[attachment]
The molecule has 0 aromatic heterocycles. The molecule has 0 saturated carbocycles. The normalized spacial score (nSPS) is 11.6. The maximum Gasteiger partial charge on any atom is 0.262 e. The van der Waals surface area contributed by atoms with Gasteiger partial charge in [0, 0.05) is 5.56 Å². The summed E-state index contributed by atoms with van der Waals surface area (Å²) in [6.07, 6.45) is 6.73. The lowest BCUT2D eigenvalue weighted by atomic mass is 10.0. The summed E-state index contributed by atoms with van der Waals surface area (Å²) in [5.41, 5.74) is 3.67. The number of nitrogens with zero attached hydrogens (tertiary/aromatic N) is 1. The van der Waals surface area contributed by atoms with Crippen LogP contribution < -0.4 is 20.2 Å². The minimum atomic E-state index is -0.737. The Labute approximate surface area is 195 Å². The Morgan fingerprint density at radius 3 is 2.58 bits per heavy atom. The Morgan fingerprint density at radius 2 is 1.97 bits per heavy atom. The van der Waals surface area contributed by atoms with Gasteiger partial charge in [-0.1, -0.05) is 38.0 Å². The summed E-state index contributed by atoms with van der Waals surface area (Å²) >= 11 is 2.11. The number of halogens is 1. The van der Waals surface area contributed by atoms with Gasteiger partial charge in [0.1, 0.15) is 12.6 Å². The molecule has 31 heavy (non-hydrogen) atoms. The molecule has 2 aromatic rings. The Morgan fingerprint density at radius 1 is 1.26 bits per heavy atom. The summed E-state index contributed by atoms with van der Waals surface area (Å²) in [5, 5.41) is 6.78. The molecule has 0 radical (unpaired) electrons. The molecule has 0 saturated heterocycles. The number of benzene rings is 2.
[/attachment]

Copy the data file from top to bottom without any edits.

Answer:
The molecule has 0 aromatic heterocycles. The molecule has 0 saturated carbocycles. The normalized spacial score (nSPS) is 11.6. The maximum Gasteiger partial charge on any atom is 0.262 e. The van der Waals surface area contributed by atoms with Gasteiger partial charge in [0, 0.05) is 5.56 Å². The summed E-state index contributed by atoms with van der Waals surface area (Å²) in [6.07, 6.45) is 6.73. The lowest BCUT2D eigenvalue weighted by atomic mass is 10.0. The summed E-state index contributed by atoms with van der Waals surface area (Å²) in [5.41, 5.74) is 3.67. The number of nitrogens with zero attached hydrogens (tertiary/aromatic N) is 1. The van der Waals surface area contributed by atoms with Crippen LogP contribution < -0.4 is 20.2 Å². The minimum atomic E-state index is -0.737. The Labute approximate surface area is 195 Å². The Morgan fingerprint density at radius 3 is 2.58 bits per heavy atom. The Morgan fingerprint density at radius 2 is 1.97 bits per heavy atom. The van der Waals surface area contributed by atoms with Gasteiger partial charge in [-0.1, -0.05) is 38.0 Å². The summed E-state index contributed by atoms with van der Waals surface area (Å²) >= 11 is 2.11. The number of halogens is 1. The van der Waals surface area contributed by atoms with Gasteiger partial charge in [0.1, 0.15) is 12.6 Å². The molecule has 31 heavy (non-hydrogen) atoms. The molecule has 2 aromatic rings. The Morgan fingerprint density at radius 1 is 1.26 bits per heavy atom. The summed E-state index contributed by atoms with van der Waals surface area (Å²) in [5, 5.41) is 6.78. The molecule has 0 radical (unpaired) electrons. The molecule has 0 saturated heterocycles. The number of benzene rings is 2.